It has been three years since the blockade of Turkey’s eastern town of Kurukoy, which saw the torture of 39 people. Interior Minister Suleyman Soylu defended the incident. All of the cases were documented. Victims spoke out about what they had experienced.
Nearly three years have passed since the curfew, which took place between February 11 and March 2, 2017, in Kurukoy (Xerabê Bava) of Mardin province. However, what happened during the curfew has not been forgotten despite all the years. Vedia Aykut, whose husband was among those tortured victims, keeps the memories of curfew alive by keeping her house-fire survivor teacup.
Turkish army mounted a large-scale operation in the region in the aftermath of the curfew. Authorities tore down many houses and ancient caves used as barns and storages by locals referring to them as “shelters.” Many animals were killed during the operation. Human Rights Association (IHD) has documented violations in the region and released it to the public.
Thirty-nine locals, who were abducted in the Turkish army’s operations and went missing for long periods, suffered tortures. One of the torture victim Abdi Aykut’s photo affirmed the torture allegations. Governance Office of Mardin and Ministry of Interiors had first denied torture accusations following the emerge of Aykut’s photo. However, Interior Minister Soylu said as to the incident, “We did nothing against the rule of law. That old guy provides shelter to terrorists” in a bid to defend the torture.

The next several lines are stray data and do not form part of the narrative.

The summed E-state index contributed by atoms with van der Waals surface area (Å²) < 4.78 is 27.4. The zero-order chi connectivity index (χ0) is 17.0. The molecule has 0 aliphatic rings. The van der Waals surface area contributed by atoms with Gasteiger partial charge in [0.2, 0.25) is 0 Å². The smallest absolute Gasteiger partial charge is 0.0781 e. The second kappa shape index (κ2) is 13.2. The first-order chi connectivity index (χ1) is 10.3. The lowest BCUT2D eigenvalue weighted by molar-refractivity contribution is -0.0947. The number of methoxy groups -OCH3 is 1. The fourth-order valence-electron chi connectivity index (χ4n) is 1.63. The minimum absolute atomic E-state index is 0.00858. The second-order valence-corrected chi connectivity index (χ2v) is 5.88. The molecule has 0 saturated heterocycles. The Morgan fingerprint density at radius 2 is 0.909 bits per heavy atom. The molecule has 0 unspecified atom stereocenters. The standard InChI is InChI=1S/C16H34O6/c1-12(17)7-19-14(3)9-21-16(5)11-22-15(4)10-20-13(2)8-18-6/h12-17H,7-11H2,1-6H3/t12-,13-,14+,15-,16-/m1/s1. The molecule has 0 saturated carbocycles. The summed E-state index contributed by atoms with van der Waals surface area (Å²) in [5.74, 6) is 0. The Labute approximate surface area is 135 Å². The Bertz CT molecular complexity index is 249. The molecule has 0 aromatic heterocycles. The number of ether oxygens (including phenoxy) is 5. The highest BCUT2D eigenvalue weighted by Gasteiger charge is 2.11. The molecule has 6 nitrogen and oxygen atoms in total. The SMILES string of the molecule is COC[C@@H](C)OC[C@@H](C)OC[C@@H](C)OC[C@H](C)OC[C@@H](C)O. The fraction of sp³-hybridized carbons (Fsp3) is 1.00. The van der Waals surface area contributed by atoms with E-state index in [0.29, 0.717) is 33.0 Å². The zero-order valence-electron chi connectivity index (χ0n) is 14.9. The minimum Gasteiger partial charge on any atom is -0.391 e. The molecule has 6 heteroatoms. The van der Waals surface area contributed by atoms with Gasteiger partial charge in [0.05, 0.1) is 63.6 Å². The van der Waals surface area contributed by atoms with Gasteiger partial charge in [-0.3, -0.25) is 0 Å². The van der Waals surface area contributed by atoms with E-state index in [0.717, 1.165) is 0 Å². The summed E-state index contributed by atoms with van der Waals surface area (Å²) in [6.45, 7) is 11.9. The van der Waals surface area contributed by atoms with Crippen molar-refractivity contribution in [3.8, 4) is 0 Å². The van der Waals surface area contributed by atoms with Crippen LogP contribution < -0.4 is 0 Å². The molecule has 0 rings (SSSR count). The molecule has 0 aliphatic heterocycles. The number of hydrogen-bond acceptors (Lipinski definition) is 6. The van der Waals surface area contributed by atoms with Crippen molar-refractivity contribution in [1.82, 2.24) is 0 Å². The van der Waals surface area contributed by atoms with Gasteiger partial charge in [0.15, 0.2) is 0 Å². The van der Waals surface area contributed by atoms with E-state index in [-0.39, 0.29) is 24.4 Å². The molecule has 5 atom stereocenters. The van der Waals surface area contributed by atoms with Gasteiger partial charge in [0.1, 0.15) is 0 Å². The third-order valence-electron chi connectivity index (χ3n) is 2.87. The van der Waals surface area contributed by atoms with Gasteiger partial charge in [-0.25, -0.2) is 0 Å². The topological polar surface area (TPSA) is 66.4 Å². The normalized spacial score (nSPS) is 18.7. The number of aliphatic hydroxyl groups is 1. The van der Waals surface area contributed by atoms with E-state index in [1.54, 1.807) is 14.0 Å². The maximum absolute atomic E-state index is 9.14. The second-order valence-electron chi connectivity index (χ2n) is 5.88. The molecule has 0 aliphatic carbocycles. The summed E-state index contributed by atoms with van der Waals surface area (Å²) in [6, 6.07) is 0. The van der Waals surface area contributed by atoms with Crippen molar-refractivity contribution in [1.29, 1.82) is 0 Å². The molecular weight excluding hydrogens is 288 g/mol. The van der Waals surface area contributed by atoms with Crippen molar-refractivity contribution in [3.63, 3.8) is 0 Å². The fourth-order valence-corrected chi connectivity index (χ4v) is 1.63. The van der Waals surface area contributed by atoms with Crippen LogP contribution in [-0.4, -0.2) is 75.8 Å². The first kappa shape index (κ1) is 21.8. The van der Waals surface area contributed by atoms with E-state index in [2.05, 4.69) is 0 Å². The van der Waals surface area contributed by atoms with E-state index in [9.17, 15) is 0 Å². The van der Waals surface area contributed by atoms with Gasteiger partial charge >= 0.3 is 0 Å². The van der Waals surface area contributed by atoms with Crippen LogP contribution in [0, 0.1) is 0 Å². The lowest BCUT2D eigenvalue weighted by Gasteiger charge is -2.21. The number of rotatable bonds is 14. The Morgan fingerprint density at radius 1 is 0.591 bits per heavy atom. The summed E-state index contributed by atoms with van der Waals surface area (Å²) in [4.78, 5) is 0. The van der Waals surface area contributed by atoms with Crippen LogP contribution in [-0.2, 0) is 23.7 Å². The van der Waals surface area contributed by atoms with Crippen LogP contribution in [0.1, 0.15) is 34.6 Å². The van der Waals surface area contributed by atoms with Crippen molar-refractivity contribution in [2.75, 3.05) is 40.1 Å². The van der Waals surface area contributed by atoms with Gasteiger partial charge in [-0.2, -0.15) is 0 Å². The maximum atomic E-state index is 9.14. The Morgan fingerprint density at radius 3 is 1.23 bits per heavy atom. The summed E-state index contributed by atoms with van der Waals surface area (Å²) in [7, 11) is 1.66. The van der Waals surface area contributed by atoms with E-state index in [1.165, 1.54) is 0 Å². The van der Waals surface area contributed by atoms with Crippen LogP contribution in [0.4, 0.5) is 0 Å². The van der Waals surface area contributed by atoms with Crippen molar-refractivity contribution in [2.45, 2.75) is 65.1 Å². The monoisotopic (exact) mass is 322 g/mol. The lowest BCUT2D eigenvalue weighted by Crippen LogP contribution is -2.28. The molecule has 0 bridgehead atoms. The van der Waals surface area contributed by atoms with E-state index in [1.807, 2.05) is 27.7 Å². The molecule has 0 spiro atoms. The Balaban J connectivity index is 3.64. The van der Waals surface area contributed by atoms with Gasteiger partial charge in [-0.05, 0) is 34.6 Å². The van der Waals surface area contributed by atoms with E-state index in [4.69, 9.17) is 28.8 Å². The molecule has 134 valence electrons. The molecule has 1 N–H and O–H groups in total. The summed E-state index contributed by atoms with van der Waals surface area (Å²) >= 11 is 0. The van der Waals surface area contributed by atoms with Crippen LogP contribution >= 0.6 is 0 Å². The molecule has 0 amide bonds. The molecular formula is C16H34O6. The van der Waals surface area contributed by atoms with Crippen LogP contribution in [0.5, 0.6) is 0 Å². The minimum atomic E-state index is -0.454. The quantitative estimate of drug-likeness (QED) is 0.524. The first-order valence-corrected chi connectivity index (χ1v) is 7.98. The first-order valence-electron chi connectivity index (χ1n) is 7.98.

Also, three locals lost their lives during the curfew. Although the governor’s office of Mardin claimed those three were killed in a clash with the soldiers, witnesses said they were killed after they were captured alive.
Abdi Aykut, Hatip Tunç, Rıfat Bayhan, Behçet Koçan, İsmail Ay, Abdülmecit Bal and Vasfi Doğan were arrested by a local court on charges of “aiding a terrorist organization” following the Interior Minister Soylu’s remarks on the incident. The court released them six months later in the first hearing. They were acquitted of all charges later on, and the court condemned Interior Minister to pay TL 18 bin (roughly the equivalent to $3 thousand) in damage.
The traces of destruction- left behind the curfew which stirred a significant public discontent- remain intact. Even though locals restored some of the damage houses with the help of some civil society organizations, most of the curfew-torn houses are still waiting for reparations. They keep alive what they suffered by storing ammunition and detonators left after the curfew in sacks and garden walls covered with bullets.
Aykut, who was subjected to torture in custody, also bears traces of what he went through. After noting his being unable to overcome the psychological trauma of the incident and his aggravated health problems, Aykut said he hadn’t seen anything when they had taken him into custody. He said he retains what remained from those days in his home, even though memories of those days make him feel terrible. He also added that he has no desire to talk about anything regarding them.
Aykut’s wife, Vedia Aykut, also revealed that all their furniture was burnt down together with their home in the curfew period. She said she has been keeping her kids’ burned phones and a smudgy teacup and teaspoon, which were the only items left unburned from blazes.
“Every part of our houses was already burnt when we arrived. It became as black as coal. All around here was looking like coal until we cleaned up. They burned down our house. We had to sleep apart from our kids. My daughter and I stayed alone here for eight months. This teacup was left all alone here. Every place became like this teacup. I lived with this grief for eight months. I will never forget it as long as I live. What I witnessed will always be in my mind,” she said.